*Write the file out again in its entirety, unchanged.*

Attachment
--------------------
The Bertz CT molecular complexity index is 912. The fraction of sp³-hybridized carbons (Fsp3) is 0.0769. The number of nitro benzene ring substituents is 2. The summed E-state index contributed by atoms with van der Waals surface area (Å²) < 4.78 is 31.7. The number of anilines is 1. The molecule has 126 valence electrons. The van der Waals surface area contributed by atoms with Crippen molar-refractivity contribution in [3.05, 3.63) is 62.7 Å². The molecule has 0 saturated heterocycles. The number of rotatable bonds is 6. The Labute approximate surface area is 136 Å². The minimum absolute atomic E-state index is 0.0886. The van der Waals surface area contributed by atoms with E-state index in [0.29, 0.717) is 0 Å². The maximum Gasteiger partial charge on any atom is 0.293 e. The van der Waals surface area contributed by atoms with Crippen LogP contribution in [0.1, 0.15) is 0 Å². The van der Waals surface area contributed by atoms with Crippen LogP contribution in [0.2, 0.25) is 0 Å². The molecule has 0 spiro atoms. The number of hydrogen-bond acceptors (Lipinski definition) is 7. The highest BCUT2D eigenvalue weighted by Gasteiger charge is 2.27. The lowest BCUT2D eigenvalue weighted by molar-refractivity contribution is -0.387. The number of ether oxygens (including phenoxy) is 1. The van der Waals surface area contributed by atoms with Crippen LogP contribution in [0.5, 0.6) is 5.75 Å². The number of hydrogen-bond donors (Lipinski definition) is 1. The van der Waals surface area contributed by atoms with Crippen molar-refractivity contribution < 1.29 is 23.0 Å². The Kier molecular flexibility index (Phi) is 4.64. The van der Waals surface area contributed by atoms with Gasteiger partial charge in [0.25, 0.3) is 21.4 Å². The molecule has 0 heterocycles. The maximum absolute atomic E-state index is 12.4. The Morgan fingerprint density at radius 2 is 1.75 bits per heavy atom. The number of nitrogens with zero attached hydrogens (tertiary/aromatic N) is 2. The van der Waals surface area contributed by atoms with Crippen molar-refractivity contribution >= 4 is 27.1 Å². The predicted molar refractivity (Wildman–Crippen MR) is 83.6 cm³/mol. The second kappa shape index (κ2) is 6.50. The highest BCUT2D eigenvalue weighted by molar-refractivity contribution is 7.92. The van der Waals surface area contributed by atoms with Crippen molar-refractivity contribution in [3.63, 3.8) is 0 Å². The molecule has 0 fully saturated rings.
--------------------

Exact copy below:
The Bertz CT molecular complexity index is 912. The fraction of sp³-hybridized carbons (Fsp3) is 0.0769. The number of nitro benzene ring substituents is 2. The summed E-state index contributed by atoms with van der Waals surface area (Å²) < 4.78 is 31.7. The number of anilines is 1. The molecule has 126 valence electrons. The van der Waals surface area contributed by atoms with Crippen molar-refractivity contribution in [3.05, 3.63) is 62.7 Å². The molecule has 0 saturated heterocycles. The number of rotatable bonds is 6. The Labute approximate surface area is 136 Å². The minimum absolute atomic E-state index is 0.0886. The van der Waals surface area contributed by atoms with E-state index in [0.29, 0.717) is 0 Å². The maximum Gasteiger partial charge on any atom is 0.293 e. The van der Waals surface area contributed by atoms with Crippen LogP contribution in [0.1, 0.15) is 0 Å². The van der Waals surface area contributed by atoms with Crippen LogP contribution in [0.2, 0.25) is 0 Å². The molecule has 0 spiro atoms. The number of hydrogen-bond acceptors (Lipinski definition) is 7. The highest BCUT2D eigenvalue weighted by Gasteiger charge is 2.27. The lowest BCUT2D eigenvalue weighted by molar-refractivity contribution is -0.387. The number of ether oxygens (including phenoxy) is 1. The van der Waals surface area contributed by atoms with Crippen LogP contribution in [0.5, 0.6) is 5.75 Å². The number of hydrogen-bond donors (Lipinski definition) is 1. The van der Waals surface area contributed by atoms with Crippen molar-refractivity contribution < 1.29 is 23.0 Å². The Kier molecular flexibility index (Phi) is 4.64. The van der Waals surface area contributed by atoms with Gasteiger partial charge in [0.25, 0.3) is 21.4 Å². The molecule has 0 heterocycles. The maximum absolute atomic E-state index is 12.4. The Morgan fingerprint density at radius 2 is 1.75 bits per heavy atom. The number of nitrogens with zero attached hydrogens (tertiary/aromatic N) is 2. The van der Waals surface area contributed by atoms with Crippen molar-refractivity contribution >= 4 is 27.1 Å². The predicted molar refractivity (Wildman–Crippen MR) is 83.6 cm³/mol. The second kappa shape index (κ2) is 6.50. The highest BCUT2D eigenvalue weighted by molar-refractivity contribution is 7.92. The van der Waals surface area contributed by atoms with Crippen molar-refractivity contribution in [3.63, 3.8) is 0 Å². The molecule has 0 fully saturated rings.